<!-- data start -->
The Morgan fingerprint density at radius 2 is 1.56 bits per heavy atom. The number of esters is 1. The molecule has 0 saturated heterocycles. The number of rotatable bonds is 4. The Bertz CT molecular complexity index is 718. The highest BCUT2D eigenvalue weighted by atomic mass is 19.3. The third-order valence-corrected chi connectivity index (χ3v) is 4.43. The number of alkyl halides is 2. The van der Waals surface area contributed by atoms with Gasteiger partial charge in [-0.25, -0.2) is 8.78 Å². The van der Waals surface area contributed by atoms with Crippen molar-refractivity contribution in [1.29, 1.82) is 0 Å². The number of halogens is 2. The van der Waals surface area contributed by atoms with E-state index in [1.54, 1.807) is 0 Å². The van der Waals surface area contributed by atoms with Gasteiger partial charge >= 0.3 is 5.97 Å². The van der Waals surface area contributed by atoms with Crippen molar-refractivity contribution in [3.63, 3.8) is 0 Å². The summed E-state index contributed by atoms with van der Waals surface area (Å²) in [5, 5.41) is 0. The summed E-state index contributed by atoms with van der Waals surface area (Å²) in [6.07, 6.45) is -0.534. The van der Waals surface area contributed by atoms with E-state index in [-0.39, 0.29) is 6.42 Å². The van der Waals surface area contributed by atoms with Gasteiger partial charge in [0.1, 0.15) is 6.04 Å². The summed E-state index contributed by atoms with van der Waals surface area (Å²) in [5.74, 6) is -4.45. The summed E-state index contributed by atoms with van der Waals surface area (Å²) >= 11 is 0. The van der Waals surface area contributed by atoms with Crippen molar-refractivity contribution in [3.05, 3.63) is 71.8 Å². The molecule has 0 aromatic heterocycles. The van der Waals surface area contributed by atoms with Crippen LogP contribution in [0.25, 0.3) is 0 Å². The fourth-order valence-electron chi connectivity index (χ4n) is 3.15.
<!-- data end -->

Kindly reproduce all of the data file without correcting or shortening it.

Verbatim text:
The Morgan fingerprint density at radius 2 is 1.56 bits per heavy atom. The number of esters is 1. The molecule has 0 saturated heterocycles. The number of rotatable bonds is 4. The Bertz CT molecular complexity index is 718. The highest BCUT2D eigenvalue weighted by atomic mass is 19.3. The third-order valence-corrected chi connectivity index (χ3v) is 4.43. The number of alkyl halides is 2. The van der Waals surface area contributed by atoms with Gasteiger partial charge in [-0.25, -0.2) is 8.78 Å². The van der Waals surface area contributed by atoms with Crippen molar-refractivity contribution in [1.29, 1.82) is 0 Å². The number of halogens is 2. The van der Waals surface area contributed by atoms with E-state index in [1.54, 1.807) is 0 Å². The van der Waals surface area contributed by atoms with Gasteiger partial charge >= 0.3 is 5.97 Å². The van der Waals surface area contributed by atoms with Crippen molar-refractivity contribution in [3.63, 3.8) is 0 Å². The summed E-state index contributed by atoms with van der Waals surface area (Å²) in [5, 5.41) is 0. The summed E-state index contributed by atoms with van der Waals surface area (Å²) in [6.07, 6.45) is -0.534. The van der Waals surface area contributed by atoms with E-state index in [-0.39, 0.29) is 6.42 Å². The van der Waals surface area contributed by atoms with Gasteiger partial charge in [0.1, 0.15) is 6.04 Å². The summed E-state index contributed by atoms with van der Waals surface area (Å²) in [5.74, 6) is -4.45. The summed E-state index contributed by atoms with van der Waals surface area (Å²) >= 11 is 0. The van der Waals surface area contributed by atoms with Crippen molar-refractivity contribution in [3.05, 3.63) is 71.8 Å². The molecule has 0 aromatic heterocycles. The van der Waals surface area contributed by atoms with Crippen LogP contribution in [0.25, 0.3) is 0 Å². The fourth-order valence-electron chi connectivity index (χ4n) is 3.15.